At a certain point most people of the creative sort wish for some external feedback on the work we’ve poured hours, weeks, or months of effort into. However good or bad the reception is by our friends and family, an objective outside opinion can be quite beneficial, especially if you are open to critique and can read negative points with an open mind. Even coverage that you don’t agree with will most likely hit on a point or two that have validity. The hard part is putting ego aside and being willing to consider that your baby you’ve been tirelessly working on for months on end may not be the perfect and unique snowflake that you believe it to be. That’s why you pay for that outside opinion. Friends may be reluctant to be totally blunt, but a stranger has no such problem.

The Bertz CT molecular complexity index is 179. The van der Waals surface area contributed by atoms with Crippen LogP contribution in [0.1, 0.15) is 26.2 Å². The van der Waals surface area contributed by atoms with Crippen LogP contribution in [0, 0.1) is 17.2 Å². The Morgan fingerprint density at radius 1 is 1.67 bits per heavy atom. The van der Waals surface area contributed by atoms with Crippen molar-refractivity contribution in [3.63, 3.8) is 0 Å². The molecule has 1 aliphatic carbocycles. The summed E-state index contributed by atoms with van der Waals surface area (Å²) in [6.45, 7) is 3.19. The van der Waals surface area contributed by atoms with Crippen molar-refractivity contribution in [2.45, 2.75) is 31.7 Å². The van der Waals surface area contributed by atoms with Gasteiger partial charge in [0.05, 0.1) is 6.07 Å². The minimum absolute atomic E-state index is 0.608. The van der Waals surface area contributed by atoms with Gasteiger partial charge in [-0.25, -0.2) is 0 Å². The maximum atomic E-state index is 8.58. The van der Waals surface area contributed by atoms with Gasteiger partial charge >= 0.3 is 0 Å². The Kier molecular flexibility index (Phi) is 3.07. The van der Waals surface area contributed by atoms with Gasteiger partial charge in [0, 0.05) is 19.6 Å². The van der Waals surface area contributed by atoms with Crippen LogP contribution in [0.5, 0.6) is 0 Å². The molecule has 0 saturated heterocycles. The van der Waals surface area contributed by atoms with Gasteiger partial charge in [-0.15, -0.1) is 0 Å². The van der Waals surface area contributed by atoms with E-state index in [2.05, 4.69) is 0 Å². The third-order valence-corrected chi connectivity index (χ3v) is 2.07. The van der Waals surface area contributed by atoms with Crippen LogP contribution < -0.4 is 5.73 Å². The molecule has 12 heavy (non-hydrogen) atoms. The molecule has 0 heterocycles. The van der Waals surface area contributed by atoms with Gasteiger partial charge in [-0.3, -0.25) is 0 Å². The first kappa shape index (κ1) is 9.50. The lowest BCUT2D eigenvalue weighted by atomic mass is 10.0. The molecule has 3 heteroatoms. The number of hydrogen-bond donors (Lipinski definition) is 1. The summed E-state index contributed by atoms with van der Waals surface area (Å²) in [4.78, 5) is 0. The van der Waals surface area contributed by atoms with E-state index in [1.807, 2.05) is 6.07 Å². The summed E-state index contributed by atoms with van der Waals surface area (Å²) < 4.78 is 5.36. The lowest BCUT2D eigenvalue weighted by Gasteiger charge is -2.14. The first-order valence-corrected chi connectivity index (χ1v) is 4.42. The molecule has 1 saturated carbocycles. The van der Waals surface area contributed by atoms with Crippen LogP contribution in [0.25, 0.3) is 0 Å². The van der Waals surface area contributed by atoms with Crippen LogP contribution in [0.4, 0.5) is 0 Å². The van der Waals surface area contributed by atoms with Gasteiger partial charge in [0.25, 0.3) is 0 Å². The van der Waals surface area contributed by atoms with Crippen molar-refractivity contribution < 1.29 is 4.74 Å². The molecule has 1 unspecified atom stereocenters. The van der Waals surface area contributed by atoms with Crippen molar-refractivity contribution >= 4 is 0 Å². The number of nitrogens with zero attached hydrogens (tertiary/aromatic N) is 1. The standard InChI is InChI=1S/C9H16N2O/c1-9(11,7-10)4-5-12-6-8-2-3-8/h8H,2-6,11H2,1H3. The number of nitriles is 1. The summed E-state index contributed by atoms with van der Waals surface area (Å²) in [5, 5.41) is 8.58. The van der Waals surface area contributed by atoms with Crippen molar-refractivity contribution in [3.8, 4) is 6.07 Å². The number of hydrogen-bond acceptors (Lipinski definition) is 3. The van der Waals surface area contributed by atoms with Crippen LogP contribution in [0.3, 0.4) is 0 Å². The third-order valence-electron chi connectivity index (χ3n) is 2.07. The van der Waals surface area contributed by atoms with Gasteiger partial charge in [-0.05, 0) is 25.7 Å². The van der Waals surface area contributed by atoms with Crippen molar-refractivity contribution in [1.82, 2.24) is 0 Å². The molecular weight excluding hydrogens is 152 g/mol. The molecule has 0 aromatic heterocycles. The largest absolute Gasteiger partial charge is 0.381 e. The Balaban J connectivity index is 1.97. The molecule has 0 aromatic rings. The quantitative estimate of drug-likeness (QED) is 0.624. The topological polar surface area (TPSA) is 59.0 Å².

That said, I  feel writers should have faith in their work and not take a set of script notes as a simple checklist of what to fix or change to make your story great. Guess what, your script may be amazing as-is and changing things per those notes might work great for that one particular reader but may also diminish the work for the larger audience. This is where we need to take a step back and digest the critique, then revisit our work with fresh eyes at a later date to better see if the points have merit. It’s like that trick when writing an angry email, you know the one where you draft it but don’t send it until later. It feels great to get it out of your system, but if you come back to it the next day you’ll almost certainly be glad you didn’t send it and will have a plethora of ideas (no, not piñatas) to make it better.

Now some writers want to keep their Precious safe from outside eyes, choosing rather to hold it close and tight. As for me, I personally like to get as many eyes as possible on my work. Sure, some critiques are great, some not so much, but every single reader, even those I disagree with, has given me something to think about as I walk the road to bettering my writing.